Long-awaited Afghan-Taliban peace talks begin in Qatar
Officials, diplomats and analysts say that although getting both sides to the negotiating table was an achievement, this does not mean the path to peace will be easy
The Afghanistan peace talks between representatives of the country's government and the Taliban militant group began in Doha on Saturday.
The long-awaited peace negotiations, aimed at ending two decades of war that has killed tens of thousands of combatants and civilians, are being held in the Qatari capital and follow a US withdrawal agreement signed with the Taliban in February.
"The choice of your political system is yours to make," US Secretary of State Mike Pompeo told the two sides at the opening ceremony for the talks in the Qatari capital Doha.
The talks, which are scheduled to commence on Sunday, will require hard work and sacrifice, but through them an endurable peace is possible, Pompeo said of the 19-year war, which has vexed three US presidents.
The head of Afghanistan's peace council, Abdullah Abdullah, said that if the two sides join hands "and honestly work for peace, the current ongoing misery in the country will end."
Sheikh Mohammed bin Abdulrahman Al Thani, foreign minister of host Qatar, said the long-warring parties "must make the decisive decision in line with the current challenges and rise above all form of division... by reaching an agreement on the basis of no victor and no vanquished.
Officials, diplomats and analysts say that although getting both sides to the negotiating table was an achievement, this does not mean the path to peace will be easy.
"The negotiations will have to tackle a range of profound questions about the kind of country Afghans want," Deborah Lyons, the United Nations special representative for Afghanistan, told the U.N Security Council this month.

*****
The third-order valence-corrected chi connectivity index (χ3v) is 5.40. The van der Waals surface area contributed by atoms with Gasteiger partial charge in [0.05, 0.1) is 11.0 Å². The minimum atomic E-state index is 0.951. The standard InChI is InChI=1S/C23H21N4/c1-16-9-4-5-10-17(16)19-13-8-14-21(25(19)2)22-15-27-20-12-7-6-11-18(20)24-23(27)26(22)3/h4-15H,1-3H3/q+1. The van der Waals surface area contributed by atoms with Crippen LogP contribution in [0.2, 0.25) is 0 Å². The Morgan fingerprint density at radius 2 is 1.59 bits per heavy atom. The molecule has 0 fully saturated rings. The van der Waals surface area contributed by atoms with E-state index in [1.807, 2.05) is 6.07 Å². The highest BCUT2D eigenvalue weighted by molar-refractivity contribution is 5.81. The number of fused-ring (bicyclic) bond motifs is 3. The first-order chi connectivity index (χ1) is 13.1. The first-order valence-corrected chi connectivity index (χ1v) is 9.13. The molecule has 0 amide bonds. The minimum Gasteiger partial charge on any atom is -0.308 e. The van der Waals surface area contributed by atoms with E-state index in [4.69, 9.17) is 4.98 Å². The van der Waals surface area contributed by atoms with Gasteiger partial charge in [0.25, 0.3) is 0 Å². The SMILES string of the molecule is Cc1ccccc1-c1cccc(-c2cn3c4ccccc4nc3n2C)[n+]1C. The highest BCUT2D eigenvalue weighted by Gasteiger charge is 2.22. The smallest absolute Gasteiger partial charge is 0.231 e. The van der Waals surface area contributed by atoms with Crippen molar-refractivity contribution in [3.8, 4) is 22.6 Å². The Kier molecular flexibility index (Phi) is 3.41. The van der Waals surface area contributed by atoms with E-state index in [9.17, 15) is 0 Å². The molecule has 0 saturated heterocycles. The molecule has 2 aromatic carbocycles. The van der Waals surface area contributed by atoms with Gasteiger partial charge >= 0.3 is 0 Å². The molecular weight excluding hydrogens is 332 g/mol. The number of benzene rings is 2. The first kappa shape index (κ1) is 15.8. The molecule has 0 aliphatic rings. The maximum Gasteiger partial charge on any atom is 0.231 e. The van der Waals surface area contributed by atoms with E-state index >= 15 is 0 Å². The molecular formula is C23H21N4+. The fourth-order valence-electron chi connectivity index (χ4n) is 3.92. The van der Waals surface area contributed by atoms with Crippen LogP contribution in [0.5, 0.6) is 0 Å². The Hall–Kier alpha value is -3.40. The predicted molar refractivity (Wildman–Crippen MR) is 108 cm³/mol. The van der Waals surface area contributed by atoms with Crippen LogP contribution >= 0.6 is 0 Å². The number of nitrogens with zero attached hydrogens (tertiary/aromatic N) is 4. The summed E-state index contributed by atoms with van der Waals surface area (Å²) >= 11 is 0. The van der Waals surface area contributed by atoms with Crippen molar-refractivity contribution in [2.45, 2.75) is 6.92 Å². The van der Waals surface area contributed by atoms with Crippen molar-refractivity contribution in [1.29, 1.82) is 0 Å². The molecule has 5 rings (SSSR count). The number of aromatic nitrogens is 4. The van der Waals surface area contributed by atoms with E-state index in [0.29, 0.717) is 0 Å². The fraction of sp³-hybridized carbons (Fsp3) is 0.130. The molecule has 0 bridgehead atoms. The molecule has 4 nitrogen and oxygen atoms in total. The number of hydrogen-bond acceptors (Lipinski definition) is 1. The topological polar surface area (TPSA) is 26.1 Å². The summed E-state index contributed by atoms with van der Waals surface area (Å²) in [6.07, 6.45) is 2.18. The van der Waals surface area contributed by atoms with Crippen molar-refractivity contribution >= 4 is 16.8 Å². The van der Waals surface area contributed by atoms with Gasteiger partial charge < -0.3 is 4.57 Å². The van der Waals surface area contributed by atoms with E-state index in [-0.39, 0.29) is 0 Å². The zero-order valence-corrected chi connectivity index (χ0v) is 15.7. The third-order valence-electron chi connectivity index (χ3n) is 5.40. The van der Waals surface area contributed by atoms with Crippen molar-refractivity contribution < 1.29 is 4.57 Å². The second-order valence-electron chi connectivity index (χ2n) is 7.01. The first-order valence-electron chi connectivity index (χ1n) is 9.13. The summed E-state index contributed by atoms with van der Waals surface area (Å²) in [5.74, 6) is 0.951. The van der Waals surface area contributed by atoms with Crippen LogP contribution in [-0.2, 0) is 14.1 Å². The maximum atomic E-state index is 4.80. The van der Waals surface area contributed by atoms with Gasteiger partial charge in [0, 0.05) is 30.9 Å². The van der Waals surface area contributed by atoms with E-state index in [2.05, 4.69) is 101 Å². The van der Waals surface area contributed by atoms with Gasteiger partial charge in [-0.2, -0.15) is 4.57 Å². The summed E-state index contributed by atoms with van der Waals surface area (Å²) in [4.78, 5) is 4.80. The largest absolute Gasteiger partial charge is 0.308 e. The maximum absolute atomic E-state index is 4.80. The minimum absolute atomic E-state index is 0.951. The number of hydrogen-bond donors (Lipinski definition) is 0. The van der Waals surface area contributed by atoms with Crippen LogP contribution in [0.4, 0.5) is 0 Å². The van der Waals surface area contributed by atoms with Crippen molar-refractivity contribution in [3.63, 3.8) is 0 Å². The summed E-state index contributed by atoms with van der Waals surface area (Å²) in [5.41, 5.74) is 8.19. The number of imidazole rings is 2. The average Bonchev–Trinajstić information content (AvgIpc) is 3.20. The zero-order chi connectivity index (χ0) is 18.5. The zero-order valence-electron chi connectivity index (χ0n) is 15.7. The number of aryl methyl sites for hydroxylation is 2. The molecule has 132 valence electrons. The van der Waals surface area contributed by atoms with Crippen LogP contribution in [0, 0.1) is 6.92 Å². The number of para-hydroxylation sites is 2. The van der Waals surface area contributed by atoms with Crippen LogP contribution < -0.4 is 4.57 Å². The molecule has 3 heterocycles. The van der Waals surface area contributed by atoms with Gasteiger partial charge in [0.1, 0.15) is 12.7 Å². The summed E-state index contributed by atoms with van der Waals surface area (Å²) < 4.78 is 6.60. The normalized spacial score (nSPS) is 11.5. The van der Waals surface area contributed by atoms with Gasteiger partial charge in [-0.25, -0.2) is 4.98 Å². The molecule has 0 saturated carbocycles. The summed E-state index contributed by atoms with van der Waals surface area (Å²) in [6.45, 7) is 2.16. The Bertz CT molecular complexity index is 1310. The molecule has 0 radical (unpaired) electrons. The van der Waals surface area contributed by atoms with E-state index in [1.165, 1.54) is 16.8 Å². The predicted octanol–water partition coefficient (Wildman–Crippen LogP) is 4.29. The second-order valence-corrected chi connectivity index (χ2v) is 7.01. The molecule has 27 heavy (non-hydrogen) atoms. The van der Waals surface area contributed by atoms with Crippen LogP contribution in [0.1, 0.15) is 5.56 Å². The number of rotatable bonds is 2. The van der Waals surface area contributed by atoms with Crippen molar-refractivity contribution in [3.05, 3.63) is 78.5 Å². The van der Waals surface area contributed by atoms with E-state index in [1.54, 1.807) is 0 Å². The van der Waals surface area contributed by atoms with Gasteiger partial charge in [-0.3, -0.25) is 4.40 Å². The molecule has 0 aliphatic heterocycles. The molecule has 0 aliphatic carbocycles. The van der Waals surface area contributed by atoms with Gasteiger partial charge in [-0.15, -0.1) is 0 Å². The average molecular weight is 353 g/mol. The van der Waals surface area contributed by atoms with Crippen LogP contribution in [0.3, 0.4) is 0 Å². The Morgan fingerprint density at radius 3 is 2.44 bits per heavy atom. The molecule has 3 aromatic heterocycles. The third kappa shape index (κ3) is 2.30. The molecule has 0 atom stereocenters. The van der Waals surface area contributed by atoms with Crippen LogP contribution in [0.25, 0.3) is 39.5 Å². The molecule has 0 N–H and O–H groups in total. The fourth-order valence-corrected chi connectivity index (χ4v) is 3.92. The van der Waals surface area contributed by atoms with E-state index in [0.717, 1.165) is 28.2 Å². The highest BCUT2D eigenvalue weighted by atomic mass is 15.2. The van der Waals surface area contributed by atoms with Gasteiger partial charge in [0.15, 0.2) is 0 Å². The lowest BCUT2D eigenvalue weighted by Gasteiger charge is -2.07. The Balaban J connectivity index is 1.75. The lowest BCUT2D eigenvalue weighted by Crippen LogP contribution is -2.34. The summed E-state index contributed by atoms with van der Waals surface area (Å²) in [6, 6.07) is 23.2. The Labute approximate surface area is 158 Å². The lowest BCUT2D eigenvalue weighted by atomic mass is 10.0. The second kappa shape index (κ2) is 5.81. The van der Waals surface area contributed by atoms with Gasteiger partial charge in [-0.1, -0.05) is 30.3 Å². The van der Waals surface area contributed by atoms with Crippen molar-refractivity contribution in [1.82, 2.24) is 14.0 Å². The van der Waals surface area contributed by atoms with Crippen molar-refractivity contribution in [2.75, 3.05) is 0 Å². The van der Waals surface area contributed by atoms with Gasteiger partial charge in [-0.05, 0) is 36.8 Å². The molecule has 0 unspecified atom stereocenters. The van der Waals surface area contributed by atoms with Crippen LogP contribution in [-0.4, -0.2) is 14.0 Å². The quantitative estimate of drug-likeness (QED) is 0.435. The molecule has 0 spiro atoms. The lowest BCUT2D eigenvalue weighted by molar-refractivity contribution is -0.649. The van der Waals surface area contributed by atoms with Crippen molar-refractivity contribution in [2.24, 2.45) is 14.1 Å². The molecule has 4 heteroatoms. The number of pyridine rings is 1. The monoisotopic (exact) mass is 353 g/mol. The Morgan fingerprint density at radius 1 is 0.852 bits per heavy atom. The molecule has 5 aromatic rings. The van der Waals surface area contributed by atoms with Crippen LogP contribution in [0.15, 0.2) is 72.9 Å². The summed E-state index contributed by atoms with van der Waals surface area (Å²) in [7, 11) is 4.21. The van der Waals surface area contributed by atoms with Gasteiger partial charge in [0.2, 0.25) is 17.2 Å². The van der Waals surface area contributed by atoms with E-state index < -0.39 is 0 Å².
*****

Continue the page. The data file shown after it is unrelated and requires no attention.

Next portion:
The opening ceremony comes one day after the 19th anniversary of the 9/11 attacks on the United States that triggered its military involvement in Afghanistan.
US forces intervened in Afghanistan on the orders of President George W. Bush a month after the attacks to hunt down their mastermind, Osama bin Laden, a Saudi who had been given sanctuary by the country's radical Islamist Taliban rulers. US forces initially offered mainly air support to the Taliban's local enemies.
Although the Taliban regime was quickly toppled, they regrouped and have since waged an insurgency that has sucked in Afghanistan's neighbours and troops from dozens of countries, including NATO forces.
Negotiations to broker a comprehensive peace deal were envisaged in a troop withdrawal pact signed between the United States and the Taliban in February. After months of delay, a dispute over the Taliban's demand for the release of 5,000 prisoners was resolved this week.
Ahead of the US presidential election in November, President Donald Trump is looking to show progress in his pledge to end US involvement and pull out most of the foreign forces stationed in Afghanistan.
The United States has reduced its troop levels and by November is expected to have fewer than 5,000 soldiers in Afghanistan, down from about 13,000 when the US-Taliban deal was signed. Since 2001, more than 2,300 US troops and about 450 British soldiers have been killed in Afghanistan.
A European diplomat in Kabul said that a ceasefire - which the Taliban have so far rejected - should top the talks' agenda.
"The Taliban leaders will have to stop fighters from attacking Afghan forces and civilians, violence continues to degrade the atmosphere and potentially derail negotiations," the diplomat said.
How to include the Taliban, who reject the legitimacy of the Western-backed Afghan government, in any governing arrangement and how to safeguard the rights of women and minorities who suffered under Taliban rule are big challenges, experts said.
Nevertheless many diplomats, victims of violence and members of civil society say negotiations are the only realistic way to bring an end to a conflict that has killed more than 100,000 civilians and hampered Afghanistan's development, leaving millions in poverty.
"Solutions will not be found on the battlefield, we know this," Lyons said.